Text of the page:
A security researcher from the University of Cambridge has found a way to hack the iPhone NAND memory hardware to sufficiently bypass an important security feature, allowing a brute-force attack against the passcode lock of an iPhone 5C. This is the same lock that stymied the FBI as part of the highly publicized privacy case in which they demanded Apple create a workaround to access the phone of the San Bernardino, Calif., shooter. Apple refused on ethical grounds and a media frenzy ensued. Ultimately, the FBI dropped the legal case against Apple and reportedly paid $1 million to an unknown security company to unlock the phone.
Recently a security researcher wrote a paper and then built a hacking rig to do the same, for about $100. The iPhone 5C security control in question is one that limits the number of attempts to enter an unlocking PIN. After a certain number of attempts, the phone will wait for a long period before allowing another attempt. After 10 attempts the device permanently deletes the encryption keys, making all the data on the phone irretrievable. This check is controlled in the firmware and hardware of the device to prevent a brute-force attack, which is designed to try all combinations. A four-digit pin has 10,000 possible combinations, from 0000 to 9999. Attempts to try even a small number of them will result in the phone quickly being locked and ultimately the data rendered unrecoverable.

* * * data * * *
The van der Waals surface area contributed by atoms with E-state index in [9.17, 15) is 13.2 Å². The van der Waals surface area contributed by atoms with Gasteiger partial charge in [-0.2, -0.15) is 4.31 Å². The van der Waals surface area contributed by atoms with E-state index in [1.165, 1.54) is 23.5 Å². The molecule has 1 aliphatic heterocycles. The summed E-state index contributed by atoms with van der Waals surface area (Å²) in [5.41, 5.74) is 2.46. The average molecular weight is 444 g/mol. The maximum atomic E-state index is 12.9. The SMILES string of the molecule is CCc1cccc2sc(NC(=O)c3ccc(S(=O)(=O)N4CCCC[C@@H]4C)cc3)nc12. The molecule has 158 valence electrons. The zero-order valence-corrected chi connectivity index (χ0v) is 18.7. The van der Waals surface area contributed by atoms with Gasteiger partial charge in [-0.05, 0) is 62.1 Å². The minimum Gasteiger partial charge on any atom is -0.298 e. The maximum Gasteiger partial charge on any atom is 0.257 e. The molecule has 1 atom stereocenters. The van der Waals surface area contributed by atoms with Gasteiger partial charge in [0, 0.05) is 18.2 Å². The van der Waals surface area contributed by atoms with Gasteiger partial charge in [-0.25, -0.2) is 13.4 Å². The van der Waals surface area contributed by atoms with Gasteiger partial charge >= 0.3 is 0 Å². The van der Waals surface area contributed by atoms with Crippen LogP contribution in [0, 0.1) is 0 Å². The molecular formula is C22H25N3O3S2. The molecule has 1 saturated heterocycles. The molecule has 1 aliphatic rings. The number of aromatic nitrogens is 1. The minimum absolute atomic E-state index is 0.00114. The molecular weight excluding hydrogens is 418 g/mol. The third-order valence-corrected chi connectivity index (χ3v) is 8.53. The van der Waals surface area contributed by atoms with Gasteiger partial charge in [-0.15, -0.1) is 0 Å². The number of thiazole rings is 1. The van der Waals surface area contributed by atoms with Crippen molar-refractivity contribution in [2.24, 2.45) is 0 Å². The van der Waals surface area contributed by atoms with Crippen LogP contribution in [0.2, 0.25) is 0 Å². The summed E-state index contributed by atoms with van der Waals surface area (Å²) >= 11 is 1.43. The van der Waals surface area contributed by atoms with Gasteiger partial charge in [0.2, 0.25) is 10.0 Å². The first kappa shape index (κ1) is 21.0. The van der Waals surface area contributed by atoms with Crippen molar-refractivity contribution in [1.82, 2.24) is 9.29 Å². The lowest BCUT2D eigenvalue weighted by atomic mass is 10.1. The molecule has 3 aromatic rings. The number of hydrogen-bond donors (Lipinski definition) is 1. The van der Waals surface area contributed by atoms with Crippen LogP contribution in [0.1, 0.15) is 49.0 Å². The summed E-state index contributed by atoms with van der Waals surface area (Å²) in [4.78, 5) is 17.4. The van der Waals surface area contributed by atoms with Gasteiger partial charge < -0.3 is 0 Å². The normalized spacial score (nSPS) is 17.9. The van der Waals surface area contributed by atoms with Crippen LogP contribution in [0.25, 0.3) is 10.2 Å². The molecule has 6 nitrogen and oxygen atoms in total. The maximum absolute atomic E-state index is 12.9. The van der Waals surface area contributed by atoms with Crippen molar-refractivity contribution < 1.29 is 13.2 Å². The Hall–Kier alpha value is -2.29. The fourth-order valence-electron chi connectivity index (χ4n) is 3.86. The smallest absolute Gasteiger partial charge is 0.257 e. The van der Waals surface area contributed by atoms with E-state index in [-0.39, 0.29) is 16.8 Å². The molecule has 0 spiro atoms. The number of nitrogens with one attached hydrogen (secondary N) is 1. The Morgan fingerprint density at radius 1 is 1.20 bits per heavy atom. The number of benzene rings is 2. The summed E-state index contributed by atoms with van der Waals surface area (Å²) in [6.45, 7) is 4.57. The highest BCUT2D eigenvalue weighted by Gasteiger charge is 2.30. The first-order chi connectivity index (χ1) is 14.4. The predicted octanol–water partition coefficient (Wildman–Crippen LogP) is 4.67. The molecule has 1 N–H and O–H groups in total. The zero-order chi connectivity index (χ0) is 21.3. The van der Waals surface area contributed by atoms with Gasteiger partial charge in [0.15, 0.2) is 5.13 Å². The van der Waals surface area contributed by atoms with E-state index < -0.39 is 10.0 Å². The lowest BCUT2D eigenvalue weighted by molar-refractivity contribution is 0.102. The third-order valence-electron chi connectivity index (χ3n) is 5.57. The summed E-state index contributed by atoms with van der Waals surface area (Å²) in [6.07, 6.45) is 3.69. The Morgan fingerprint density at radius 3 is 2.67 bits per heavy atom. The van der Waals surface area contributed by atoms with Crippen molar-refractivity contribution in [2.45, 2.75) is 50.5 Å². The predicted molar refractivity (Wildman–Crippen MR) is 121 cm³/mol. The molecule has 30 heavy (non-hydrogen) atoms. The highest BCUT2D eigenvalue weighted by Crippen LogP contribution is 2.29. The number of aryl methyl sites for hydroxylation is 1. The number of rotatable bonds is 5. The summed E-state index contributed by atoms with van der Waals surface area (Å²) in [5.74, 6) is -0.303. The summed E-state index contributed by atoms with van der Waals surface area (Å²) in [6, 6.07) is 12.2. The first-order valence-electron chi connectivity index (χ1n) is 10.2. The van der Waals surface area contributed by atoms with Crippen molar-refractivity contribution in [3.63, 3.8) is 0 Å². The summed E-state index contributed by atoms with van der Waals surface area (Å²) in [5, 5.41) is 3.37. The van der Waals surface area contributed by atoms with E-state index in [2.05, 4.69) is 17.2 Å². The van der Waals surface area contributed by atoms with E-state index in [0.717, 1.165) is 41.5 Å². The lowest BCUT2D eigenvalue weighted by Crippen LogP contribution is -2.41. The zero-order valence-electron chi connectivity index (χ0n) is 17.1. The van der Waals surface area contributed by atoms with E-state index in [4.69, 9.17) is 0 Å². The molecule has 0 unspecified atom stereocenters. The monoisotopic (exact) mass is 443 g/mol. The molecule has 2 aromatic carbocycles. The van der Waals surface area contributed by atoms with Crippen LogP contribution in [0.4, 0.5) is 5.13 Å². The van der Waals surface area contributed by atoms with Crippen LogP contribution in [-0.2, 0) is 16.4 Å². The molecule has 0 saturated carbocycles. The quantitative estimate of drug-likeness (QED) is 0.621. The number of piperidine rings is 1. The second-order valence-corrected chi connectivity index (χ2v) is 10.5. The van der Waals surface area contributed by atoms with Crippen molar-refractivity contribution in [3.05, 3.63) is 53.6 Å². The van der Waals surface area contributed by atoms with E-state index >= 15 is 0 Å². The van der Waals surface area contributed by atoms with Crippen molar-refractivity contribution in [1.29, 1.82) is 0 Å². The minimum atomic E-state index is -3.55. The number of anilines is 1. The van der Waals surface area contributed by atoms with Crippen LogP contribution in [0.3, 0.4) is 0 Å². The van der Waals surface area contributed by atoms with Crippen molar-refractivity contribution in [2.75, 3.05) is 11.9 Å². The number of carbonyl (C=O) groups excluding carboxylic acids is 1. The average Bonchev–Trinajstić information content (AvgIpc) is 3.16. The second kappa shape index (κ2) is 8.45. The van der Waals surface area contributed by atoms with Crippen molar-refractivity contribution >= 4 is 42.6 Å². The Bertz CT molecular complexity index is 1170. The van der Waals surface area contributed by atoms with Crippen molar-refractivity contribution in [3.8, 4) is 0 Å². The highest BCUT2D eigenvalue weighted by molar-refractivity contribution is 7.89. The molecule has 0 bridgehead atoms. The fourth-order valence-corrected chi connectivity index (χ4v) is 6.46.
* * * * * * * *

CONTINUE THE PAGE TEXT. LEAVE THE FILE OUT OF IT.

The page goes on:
The researcher created a cloned NAND memory chip under his control, to replace the one embedded in the iPhone. It reset the counter after every pin attempt. Thus automating the process, a brute-force attack succeeded. Even with such a rudimentary system, a four-digit code was cracked in about 40 hours. With a more powerful system, a crack could occur much faster.
There is no doubt hardware is the final frontier in cybersecurity. Hacking hardware can bypass all software-based controls. On the other hand, leveraging hardware for security makes every attack visible and presents the toughest barriers for attackers to overcome.
In this case a savvy security researcher and very little money proved that the manipulation of hardware is a powerful force in unlocking even the most secure smartphones. It is in the interest of manufacturers, businesses, consumers, and agencies to better understand the nuances of how hardware, firmware, and software security controls work.
Hardware based security and hacking is the future of cybersecurity. The only question is who will take the high ground first, the attackers or defenders? Hackers, nation-states, and ethical researchers are exploring exploitable vulnerabilities in both firmware and hardware. At the same time, hardware designers and manufacturers are adding features to make devices more resistant to compromise and give security software better capabilities. Apple in particular is updating its hardware, firmware, and operating system architectures to be more secure. The race is on!